President Putin is going to make a national address to Russian citizens this week, four days before parliamentary elections on December 2. Putin will deliver his message to the nation as the leader of the United Russia party. It will be his last opportunity to exert influence on the results of the forthcoming elections. Looking back at the closing election campaign in Russia, one may say that Putin decided to fully support the party, which became quite a surprise for many observers.
Putin’s address to the nation was filmed prior to his meeting with Italian Prime Minister Romano Prodi. It is not known what the president is going to tell his people. However, the speech will obviously reflect his previous appearances as the party leader. Putin is pursuing several goals at this point: to convince the voters to come to the polls and urge them to vote for United Russia.
It is not ruled out that Putin will speak about Russia’s successes achieved during the recent eight years. The president may also name the “enemies” of Russia’s rise as a strong economic and political superpower – the West and the opposition.
Putin will appear on TV screens to appeal to Russia’s potential electors and citizens of the country. United Russia’s current campaign is peculiar for its artificial identification of state and civil interests with the interests of the nation’s political power. The president’s speech will be the embodiment of this fusion.
The address will also illustrate Putin’s closer ties with United Russia, which is a contradictory process for Putin. One the one hand, the image of a party leader does not bring the president any good because it automatically puts an end to his role as the national leader. On the other hand, it gives Putin a chance to win the voters who have not made their final political choice. However, this excessive psychological pressure may push many voters away from United Russia. This is exactly what the Communist Party hopes for.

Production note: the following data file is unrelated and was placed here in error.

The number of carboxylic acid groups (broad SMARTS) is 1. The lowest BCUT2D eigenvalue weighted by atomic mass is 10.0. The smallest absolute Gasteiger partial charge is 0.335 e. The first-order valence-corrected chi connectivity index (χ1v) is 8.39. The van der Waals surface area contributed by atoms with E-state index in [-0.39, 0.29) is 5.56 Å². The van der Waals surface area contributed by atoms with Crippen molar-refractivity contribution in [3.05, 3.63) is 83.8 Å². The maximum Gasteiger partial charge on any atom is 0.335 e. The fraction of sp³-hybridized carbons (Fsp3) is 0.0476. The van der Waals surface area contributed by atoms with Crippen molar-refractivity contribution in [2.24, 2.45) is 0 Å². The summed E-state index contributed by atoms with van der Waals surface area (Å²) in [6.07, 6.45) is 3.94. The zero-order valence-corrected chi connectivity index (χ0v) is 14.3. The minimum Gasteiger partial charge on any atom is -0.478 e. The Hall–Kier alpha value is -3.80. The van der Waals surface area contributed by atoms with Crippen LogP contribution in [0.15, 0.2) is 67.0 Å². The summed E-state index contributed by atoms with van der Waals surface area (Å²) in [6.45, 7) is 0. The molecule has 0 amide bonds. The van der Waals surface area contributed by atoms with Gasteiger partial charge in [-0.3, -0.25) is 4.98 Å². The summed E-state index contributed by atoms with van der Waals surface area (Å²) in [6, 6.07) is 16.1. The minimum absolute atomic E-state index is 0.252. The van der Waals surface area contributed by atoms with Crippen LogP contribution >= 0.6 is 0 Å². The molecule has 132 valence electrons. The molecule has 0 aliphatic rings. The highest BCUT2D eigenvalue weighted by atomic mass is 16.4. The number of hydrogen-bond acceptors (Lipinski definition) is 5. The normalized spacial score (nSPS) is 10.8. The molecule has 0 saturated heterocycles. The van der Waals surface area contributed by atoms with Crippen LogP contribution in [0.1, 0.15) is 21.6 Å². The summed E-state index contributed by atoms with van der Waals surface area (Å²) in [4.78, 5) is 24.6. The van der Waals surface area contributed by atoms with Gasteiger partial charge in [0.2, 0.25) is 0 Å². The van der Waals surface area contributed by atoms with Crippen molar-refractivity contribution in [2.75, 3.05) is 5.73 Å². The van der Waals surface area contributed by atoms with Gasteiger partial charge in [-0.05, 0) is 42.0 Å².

Most likely, Putin will achieve his goal, and United Russia will win most seats at the elections. It is not ruled out that the Russian society will then split into two groups standing for and against the new incumbent powers. Afterwards, Vladimir Putin may decouple from the United Russia party and retrieve his role of the national leader.
In the meantime, Putin accused the United States on Monday of pushing the OSCE not to send observers to monitor Russian parliamentary elections next week, Russian news agencies reported.
"According to the information we have, once again this was done at the advice of the U.S. State Department, and we will take this into account in our relations with that country," the reports quoted Putin as saying, referring to the Organization for Security and Cooperation in Europe's decision not to send observers.
The tough statement reflected a growing chill in Moscow's relations with Washington. It also appeared to send a strong warning that any U.S. criticism of the vote would be unacceptable.
The OSCE election monitoring office said on Nov. 16 that it would not send a mission to observe the Dec. 2 parliamentary elections, saying Moscow had not issued visas in time and created other obstacles. Russia also said it would allow the OSCE to send only 70 observers - far fewer than in previous elections, the AP reports.
When the OSCE's Warsaw-based Office of Democratic Institutions and Human Rights announced its refusal to send observers, the U.S. State Department criticized Russia's restrictions on foreign observers and said that Moscow had deliberately hindered the OSCE's ability to send observers for the vote.
Russian officials blamed the OSCE for the problem and alleged that the United States was calling the shots.
The Investigative Committee of the Russian Federation put the head of the contractor company of Russia's space corporation Roskosmos, Sergei Slastikhin, on international wanted list
"Washington operators of the sanctions machine ought to get acquainted with the history of Russia, to stop the unnecessary fussing," spokesperson for the Foreign Ministry said